The interview came after Midea Group made an offer in May to buy Kuka, one of the world's largest producers of industrial robots, in a move that provoked a widespread public outcry in Germany.
The country's Minister for Economic Affairs and Energy Sigmar Gabriel was quick to lead the German charge to find a European suitor, saying that "there are efforts to create an alternative offer," and that he would welcome steps in this direction.
"Of course, Gabriel can welcome it, but he should realize that China remains the only strategic investor when it comes to the deal. No other players, including those from Britain, France, Russia and Romania, are able to make such an attractive offer," Belov said, citing China's financial might.
He added that it is still unclear whether the state will interfere in what Belov described as a "critical situation."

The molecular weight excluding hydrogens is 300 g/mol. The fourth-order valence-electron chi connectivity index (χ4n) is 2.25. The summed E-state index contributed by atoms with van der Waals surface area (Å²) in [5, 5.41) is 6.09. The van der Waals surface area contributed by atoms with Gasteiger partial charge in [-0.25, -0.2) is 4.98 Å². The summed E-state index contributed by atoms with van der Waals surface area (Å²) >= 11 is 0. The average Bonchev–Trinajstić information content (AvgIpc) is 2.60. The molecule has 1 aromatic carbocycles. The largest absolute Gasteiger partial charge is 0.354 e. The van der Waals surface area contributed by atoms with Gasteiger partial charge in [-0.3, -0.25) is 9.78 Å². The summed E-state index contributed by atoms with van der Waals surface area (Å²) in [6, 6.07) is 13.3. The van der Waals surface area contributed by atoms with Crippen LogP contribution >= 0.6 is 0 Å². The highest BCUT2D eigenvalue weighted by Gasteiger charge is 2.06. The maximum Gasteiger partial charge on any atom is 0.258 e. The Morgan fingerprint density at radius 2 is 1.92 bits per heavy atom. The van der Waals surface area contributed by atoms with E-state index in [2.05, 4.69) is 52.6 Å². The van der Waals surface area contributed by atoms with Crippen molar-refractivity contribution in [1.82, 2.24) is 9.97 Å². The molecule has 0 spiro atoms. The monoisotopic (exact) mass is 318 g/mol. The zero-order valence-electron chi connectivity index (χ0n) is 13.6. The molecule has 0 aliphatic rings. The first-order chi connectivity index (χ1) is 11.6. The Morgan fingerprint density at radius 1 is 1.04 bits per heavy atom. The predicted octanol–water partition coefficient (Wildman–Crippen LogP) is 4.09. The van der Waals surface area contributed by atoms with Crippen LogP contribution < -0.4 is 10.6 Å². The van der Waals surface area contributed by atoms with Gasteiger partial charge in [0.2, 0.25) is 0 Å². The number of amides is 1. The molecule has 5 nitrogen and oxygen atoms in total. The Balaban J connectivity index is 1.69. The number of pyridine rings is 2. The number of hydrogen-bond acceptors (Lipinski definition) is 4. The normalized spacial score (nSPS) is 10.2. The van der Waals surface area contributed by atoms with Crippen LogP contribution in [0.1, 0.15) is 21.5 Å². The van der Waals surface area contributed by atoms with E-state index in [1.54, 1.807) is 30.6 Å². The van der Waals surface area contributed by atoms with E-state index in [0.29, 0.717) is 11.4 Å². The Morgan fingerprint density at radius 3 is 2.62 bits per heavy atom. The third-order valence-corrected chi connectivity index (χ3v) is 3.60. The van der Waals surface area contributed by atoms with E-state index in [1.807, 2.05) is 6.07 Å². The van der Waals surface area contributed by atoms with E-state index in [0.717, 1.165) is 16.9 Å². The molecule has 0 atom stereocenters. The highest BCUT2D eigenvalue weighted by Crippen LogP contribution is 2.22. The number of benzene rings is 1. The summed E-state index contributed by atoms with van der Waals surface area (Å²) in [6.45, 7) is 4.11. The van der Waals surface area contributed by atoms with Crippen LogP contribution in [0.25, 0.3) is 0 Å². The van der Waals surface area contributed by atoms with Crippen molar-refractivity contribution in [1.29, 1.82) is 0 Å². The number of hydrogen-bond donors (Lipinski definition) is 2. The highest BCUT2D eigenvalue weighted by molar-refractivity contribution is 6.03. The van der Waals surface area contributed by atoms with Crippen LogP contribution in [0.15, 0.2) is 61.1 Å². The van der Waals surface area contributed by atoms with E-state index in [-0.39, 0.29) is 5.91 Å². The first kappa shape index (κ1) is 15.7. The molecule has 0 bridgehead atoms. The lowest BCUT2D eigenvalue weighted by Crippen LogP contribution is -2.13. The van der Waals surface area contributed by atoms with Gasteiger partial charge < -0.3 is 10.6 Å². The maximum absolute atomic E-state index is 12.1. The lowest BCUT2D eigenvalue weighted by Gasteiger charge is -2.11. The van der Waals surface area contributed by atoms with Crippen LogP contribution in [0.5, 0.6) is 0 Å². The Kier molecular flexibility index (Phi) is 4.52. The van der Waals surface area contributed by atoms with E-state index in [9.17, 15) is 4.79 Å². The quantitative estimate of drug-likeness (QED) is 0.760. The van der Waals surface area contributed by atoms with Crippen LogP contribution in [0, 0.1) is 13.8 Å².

"The situation in terms of the expert community is critical. The Economic Minister is under pressure to put the deal under control and start the discussion about how it affects Germany's economic security. Some have even called for prohibiting the deal," Belov said.
Interestingly, the Kuka shareholders themselves reportedly support a potential strategic investor who could inject money in Kuka's further development, according to Belov.
In 2014, the Chinese implemented a total of 190 mergers in Germany; last year the figure jumped to 260.
In particular, Chinese investors bought Kiekert, the top producer of automotive locking systems in terms of technology; and the concrete pump manufacturer Putzmeister. Additionally, they took control of the company Kion, which produces electric lift trucks